Monday, 27 October 2014

Is Brandon Prust overpaid?

Fans nowadays spend a lot of time going over player salaries, in the age of salary caps, when an overpay on a certain player hamstrings your team in another area.  In the old days, most of us didn't care really, it was the owner's money, we wanted management to spend our ticket revenue on retaining our players, and attracting new ones to help our team eventually win a championship.

The last few years have been difficult on Canadiens fans, as we ran out the clock on the contracts of Scott Gomez, Mike Cammalleri, Brian Gionta, Tomas Kaberle, Jaroslav Spacek and Roman Hamrlik, most notably.  It was understood in 2010 that we had to purge these out of the system before we took another kick at the can.  The Bob Gainey gamble, his Virage Vitesse, was undone by Jeremy Jacobs and his band of thugs, with right-hand-man Colin Campbell helming the officiating for him  the League.

Now that we've come through this fallow period, our salary structure is actually sound.  The big money is going to the player who are actually the best players on the team, if not the league.  It's going to the proven veterans.  Useful contributors are wrapped up on decent deals, or are still chewing their way through their Entry-Level deals.

In this advantageous position, perfectionist fans are sometimes driven to nitpick, and zero in on Travis Moen and Brandon Prust as their targets for discontent.  

Travis Moen has two more years to his contract, at a touch under $2M a season, and it's not a great situation to be in.  Travis was signed in 2012, on June 30, when team depth was at its nadir.  We had finished that season with Mathieu Darche in the Top 6, playing powerplay minutes.  In that context, it's understandable that Travis got the security he was seeking, and that the team, undersized and undermanned as it was, couldn't pass up his services.  

It's only the recent concussions, which have made him hesitant to face up to other teams' tough guys, that have made this deal more problematic.  At the time, it seemed reasonable to sign him for that amount.  On July 1, we patted each other on the back, seeing the much larger contracts awarded to similar players around the league.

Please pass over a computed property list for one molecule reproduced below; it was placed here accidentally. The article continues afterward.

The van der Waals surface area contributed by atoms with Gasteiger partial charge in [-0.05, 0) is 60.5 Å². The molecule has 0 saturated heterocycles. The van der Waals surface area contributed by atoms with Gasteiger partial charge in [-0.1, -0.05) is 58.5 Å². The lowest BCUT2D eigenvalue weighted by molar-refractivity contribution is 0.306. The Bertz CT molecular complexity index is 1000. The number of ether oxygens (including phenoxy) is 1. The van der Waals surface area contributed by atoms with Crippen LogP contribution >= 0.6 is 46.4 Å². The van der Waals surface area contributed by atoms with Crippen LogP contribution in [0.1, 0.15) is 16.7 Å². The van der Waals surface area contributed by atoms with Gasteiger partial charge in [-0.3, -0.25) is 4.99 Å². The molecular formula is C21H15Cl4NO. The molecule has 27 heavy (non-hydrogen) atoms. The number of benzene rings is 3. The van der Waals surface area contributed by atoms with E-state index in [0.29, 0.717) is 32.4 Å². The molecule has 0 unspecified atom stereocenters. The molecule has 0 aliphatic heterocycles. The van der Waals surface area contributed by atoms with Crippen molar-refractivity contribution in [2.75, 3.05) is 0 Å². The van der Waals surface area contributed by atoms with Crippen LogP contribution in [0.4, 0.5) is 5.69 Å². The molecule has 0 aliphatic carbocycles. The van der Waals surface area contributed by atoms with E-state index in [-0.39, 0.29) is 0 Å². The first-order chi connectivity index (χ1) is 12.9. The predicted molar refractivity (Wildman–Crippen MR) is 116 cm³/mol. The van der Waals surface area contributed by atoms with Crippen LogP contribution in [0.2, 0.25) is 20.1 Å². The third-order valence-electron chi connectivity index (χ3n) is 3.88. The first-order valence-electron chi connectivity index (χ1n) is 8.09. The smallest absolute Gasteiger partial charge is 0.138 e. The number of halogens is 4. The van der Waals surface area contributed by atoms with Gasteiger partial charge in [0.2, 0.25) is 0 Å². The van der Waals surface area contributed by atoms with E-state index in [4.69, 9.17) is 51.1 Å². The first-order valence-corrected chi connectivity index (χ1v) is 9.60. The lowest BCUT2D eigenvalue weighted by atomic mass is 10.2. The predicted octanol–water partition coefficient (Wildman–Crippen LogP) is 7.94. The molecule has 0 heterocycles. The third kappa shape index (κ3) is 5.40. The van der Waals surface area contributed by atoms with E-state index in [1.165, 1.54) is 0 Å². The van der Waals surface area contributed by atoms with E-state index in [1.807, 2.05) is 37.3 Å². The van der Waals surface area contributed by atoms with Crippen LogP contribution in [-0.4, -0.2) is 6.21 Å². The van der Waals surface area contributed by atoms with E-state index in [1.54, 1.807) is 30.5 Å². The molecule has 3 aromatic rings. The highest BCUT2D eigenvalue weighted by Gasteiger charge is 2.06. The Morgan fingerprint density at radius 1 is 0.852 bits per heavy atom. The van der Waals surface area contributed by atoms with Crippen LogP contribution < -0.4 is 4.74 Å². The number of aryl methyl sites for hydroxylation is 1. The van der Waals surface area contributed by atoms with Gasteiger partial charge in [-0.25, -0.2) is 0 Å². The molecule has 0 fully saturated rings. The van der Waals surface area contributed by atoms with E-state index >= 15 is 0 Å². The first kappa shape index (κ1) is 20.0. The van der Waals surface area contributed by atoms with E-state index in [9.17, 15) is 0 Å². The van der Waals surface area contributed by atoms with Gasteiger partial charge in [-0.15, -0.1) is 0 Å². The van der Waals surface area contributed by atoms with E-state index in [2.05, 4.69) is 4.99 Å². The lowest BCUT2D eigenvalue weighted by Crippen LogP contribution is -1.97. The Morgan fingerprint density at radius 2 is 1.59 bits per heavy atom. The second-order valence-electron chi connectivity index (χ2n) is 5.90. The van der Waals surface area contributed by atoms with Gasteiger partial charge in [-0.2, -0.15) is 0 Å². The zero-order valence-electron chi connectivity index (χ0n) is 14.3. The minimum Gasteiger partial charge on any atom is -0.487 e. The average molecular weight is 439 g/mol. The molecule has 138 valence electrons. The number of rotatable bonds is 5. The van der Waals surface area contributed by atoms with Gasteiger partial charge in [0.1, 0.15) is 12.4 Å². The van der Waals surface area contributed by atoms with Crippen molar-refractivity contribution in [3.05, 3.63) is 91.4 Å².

We're often reminded how much Travis is respected, even loved by his teammates and coaches.  Michel Therrien has been benching younger players in his favour, using him on the powerplay.  Some surmise he's being showcased, but whatever the reason may be, we're far from a Tomas Kaberle situation with Travis.

Brandon Prust is another rugged forward who received a contract from the Canadiens during the summer of 2012.  He was one of the early UFA signees, the 'target' of Marc Bergevin and Michel Therrien, who felt that his presence would play a large part in transforming the Canadiens.  He brought size, strength, and an ability to fight that eclipsed his more modest physical dimensions.  Marc Bergevin explained that he brought a whole lot of intangibles, in terms of what a great teammate he was, how his energy was contagious, how his fearlessness on the ice electrified a lineup.  He played 'the right way'.

They were so convinced of this that Michel Therrien and Director of Player Personnel Scott Mellanby visited him in person on July 1, at his house in London, on his doorstep with a lettered jersey in his name, as the clock struck twelve and the UFA festivities kicked off.  And they didn't show up with a linebacker number either, they gave him the '8'.  It was a significant sales pitch, and a smart one too, seeing as Brandon was known to be in a relationship with Québec media personality Mariepier Morin.  Her expression was priceless when she was interviewed and told the story of how Brandon called her about the offer.  It's obvious he didn't have much of a choice any longer, to remain in NYC or go anywhere else.

The contract also needs to be taken in the context of how much in demand Brandon was.  The Leafs and Canucks were just two other teams who were thought to be chasing him, among many, for exactly the same reasons the Habs did, his toughness and energy, while still being able to contribute at actually playing hockey.  

The Maple Leafs, famously, took another run at this type of player when they, disastrously, signed Dave Clarkson to his crazy contract.  

Rangers followers bemoan his loss, and long explained the team's many woes as due to his departure.

Seeing Brandon running all over the ice, his ability to play fourth-line and move up the roster, his bromances with the kids and P.K. among others, his obviously being a 'glue guy', who's 'good in the room', based on what we see watching games and 24CH, his courage in taking on all comers, it's hard to believe that he might be overpaid.  We'd be mean to mentally chisel away a half mill from his contract, given all he gives of himself.

No, when we look at it, in terms of what it takes to sign a frontline player, one who's in demand, on July 1, and when we look at how he's played, how he's contributed to the dressing room that's the "happiest, tightest" P.A. Parenteau claims he has ever been a part of, Brandon Prust is a scream of a deal, worth every penny.

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